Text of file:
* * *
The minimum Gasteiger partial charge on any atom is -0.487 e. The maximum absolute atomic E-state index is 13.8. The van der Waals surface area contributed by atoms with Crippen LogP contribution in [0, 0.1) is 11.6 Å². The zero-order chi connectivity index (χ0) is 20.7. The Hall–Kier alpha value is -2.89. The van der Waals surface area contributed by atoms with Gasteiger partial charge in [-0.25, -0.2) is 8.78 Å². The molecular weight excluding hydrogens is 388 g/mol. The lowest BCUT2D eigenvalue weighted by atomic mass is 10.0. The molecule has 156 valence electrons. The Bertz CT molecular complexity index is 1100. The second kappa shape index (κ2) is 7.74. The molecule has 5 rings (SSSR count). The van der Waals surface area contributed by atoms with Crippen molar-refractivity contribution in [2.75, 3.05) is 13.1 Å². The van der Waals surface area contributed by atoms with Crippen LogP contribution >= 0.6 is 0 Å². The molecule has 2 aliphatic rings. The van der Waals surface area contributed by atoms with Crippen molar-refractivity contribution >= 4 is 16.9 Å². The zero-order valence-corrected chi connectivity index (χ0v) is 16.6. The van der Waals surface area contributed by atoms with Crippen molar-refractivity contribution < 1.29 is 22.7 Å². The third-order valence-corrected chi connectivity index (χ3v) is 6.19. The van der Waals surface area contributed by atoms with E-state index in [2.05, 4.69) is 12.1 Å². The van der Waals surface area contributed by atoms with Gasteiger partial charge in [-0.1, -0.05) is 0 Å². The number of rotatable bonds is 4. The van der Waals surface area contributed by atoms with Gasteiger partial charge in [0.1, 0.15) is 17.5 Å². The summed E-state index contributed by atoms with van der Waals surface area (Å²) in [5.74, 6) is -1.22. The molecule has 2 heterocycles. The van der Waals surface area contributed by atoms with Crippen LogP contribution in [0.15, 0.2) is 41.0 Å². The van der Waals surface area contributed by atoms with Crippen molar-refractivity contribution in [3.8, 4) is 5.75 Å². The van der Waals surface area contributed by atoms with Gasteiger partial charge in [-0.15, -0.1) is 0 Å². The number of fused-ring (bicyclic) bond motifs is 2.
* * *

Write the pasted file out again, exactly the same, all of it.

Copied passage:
The minimum Gasteiger partial charge on any atom is -0.487 e. The maximum absolute atomic E-state index is 13.8. The van der Waals surface area contributed by atoms with Crippen LogP contribution in [0, 0.1) is 11.6 Å². The zero-order chi connectivity index (χ0) is 20.7. The Hall–Kier alpha value is -2.89. The van der Waals surface area contributed by atoms with Gasteiger partial charge in [-0.25, -0.2) is 8.78 Å². The molecular weight excluding hydrogens is 388 g/mol. The lowest BCUT2D eigenvalue weighted by atomic mass is 10.0. The molecule has 156 valence electrons. The Bertz CT molecular complexity index is 1100. The second kappa shape index (κ2) is 7.74. The molecule has 5 rings (SSSR count). The van der Waals surface area contributed by atoms with Crippen molar-refractivity contribution in [2.75, 3.05) is 13.1 Å². The van der Waals surface area contributed by atoms with Crippen LogP contribution >= 0.6 is 0 Å². The molecule has 2 aliphatic rings. The van der Waals surface area contributed by atoms with Crippen molar-refractivity contribution >= 4 is 16.9 Å². The zero-order valence-corrected chi connectivity index (χ0v) is 16.6. The van der Waals surface area contributed by atoms with Crippen molar-refractivity contribution < 1.29 is 22.7 Å². The third-order valence-corrected chi connectivity index (χ3v) is 6.19. The van der Waals surface area contributed by atoms with E-state index in [2.05, 4.69) is 12.1 Å². The van der Waals surface area contributed by atoms with Gasteiger partial charge in [-0.1, -0.05) is 0 Å². The number of rotatable bonds is 4. The van der Waals surface area contributed by atoms with Gasteiger partial charge in [0.1, 0.15) is 17.5 Å². The summed E-state index contributed by atoms with van der Waals surface area (Å²) in [5.74, 6) is -1.22. The molecule has 2 heterocycles. The van der Waals surface area contributed by atoms with Crippen LogP contribution in [0.15, 0.2) is 41.0 Å². The van der Waals surface area contributed by atoms with Crippen molar-refractivity contribution in [3.8, 4) is 5.75 Å². The van der Waals surface area contributed by atoms with Gasteiger partial charge in [-0.15, -0.1) is 0 Å². The number of fused-ring (bicyclic) bond motifs is 2.